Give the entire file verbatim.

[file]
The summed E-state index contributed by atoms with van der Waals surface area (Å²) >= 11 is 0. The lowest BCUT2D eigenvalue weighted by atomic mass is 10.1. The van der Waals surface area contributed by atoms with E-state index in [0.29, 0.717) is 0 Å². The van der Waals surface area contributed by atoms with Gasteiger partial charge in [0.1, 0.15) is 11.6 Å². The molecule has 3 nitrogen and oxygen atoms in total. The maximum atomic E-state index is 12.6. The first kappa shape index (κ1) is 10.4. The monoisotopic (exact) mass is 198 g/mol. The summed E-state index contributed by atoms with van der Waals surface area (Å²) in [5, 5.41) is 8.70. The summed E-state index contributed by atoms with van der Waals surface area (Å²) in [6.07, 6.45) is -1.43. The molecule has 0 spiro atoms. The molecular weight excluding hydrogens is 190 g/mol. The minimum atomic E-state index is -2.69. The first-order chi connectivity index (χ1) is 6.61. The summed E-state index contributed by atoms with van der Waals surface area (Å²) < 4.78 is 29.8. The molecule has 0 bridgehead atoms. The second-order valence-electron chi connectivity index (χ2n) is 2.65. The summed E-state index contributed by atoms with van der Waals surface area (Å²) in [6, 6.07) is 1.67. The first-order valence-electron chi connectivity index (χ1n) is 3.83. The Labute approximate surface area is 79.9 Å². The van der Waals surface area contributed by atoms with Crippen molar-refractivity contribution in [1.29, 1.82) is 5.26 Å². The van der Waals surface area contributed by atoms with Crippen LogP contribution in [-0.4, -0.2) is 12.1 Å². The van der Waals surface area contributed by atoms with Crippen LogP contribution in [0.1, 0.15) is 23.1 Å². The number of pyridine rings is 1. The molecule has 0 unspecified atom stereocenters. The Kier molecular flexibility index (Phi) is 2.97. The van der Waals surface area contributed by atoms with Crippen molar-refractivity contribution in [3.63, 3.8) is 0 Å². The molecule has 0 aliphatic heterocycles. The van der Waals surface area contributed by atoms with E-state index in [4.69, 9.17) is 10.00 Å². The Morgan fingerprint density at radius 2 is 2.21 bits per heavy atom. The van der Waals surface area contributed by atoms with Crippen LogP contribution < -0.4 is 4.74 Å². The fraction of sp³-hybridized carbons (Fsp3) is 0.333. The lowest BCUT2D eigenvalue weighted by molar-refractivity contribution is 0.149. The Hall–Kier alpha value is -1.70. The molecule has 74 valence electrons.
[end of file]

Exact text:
The summed E-state index contributed by atoms with van der Waals surface area (Å²) >= 11 is 0. The lowest BCUT2D eigenvalue weighted by atomic mass is 10.1. The van der Waals surface area contributed by atoms with E-state index in [0.29, 0.717) is 0 Å². The van der Waals surface area contributed by atoms with Gasteiger partial charge in [0.1, 0.15) is 11.6 Å². The molecule has 3 nitrogen and oxygen atoms in total. The maximum atomic E-state index is 12.6. The first kappa shape index (κ1) is 10.4. The monoisotopic (exact) mass is 198 g/mol. The summed E-state index contributed by atoms with van der Waals surface area (Å²) in [5, 5.41) is 8.70. The summed E-state index contributed by atoms with van der Waals surface area (Å²) in [6.07, 6.45) is -1.43. The molecule has 0 spiro atoms. The molecular weight excluding hydrogens is 190 g/mol. The minimum atomic E-state index is -2.69. The first-order chi connectivity index (χ1) is 6.61. The summed E-state index contributed by atoms with van der Waals surface area (Å²) < 4.78 is 29.8. The molecule has 0 bridgehead atoms. The second-order valence-electron chi connectivity index (χ2n) is 2.65. The summed E-state index contributed by atoms with van der Waals surface area (Å²) in [6, 6.07) is 1.67. The first-order valence-electron chi connectivity index (χ1n) is 3.83. The Labute approximate surface area is 79.9 Å². The van der Waals surface area contributed by atoms with Crippen molar-refractivity contribution in [1.29, 1.82) is 5.26 Å². The van der Waals surface area contributed by atoms with Crippen LogP contribution in [-0.4, -0.2) is 12.1 Å². The van der Waals surface area contributed by atoms with Crippen LogP contribution in [0.1, 0.15) is 23.1 Å². The number of pyridine rings is 1. The molecule has 0 unspecified atom stereocenters. The Kier molecular flexibility index (Phi) is 2.97. The van der Waals surface area contributed by atoms with Crippen molar-refractivity contribution in [3.63, 3.8) is 0 Å². The molecule has 0 aliphatic heterocycles. The van der Waals surface area contributed by atoms with E-state index in [4.69, 9.17) is 10.00 Å². The Morgan fingerprint density at radius 2 is 2.21 bits per heavy atom. The van der Waals surface area contributed by atoms with Crippen LogP contribution < -0.4 is 4.74 Å². The fraction of sp³-hybridized carbons (Fsp3) is 0.333. The lowest BCUT2D eigenvalue weighted by molar-refractivity contribution is 0.149. The Hall–Kier alpha value is -1.70. The molecule has 74 valence electrons.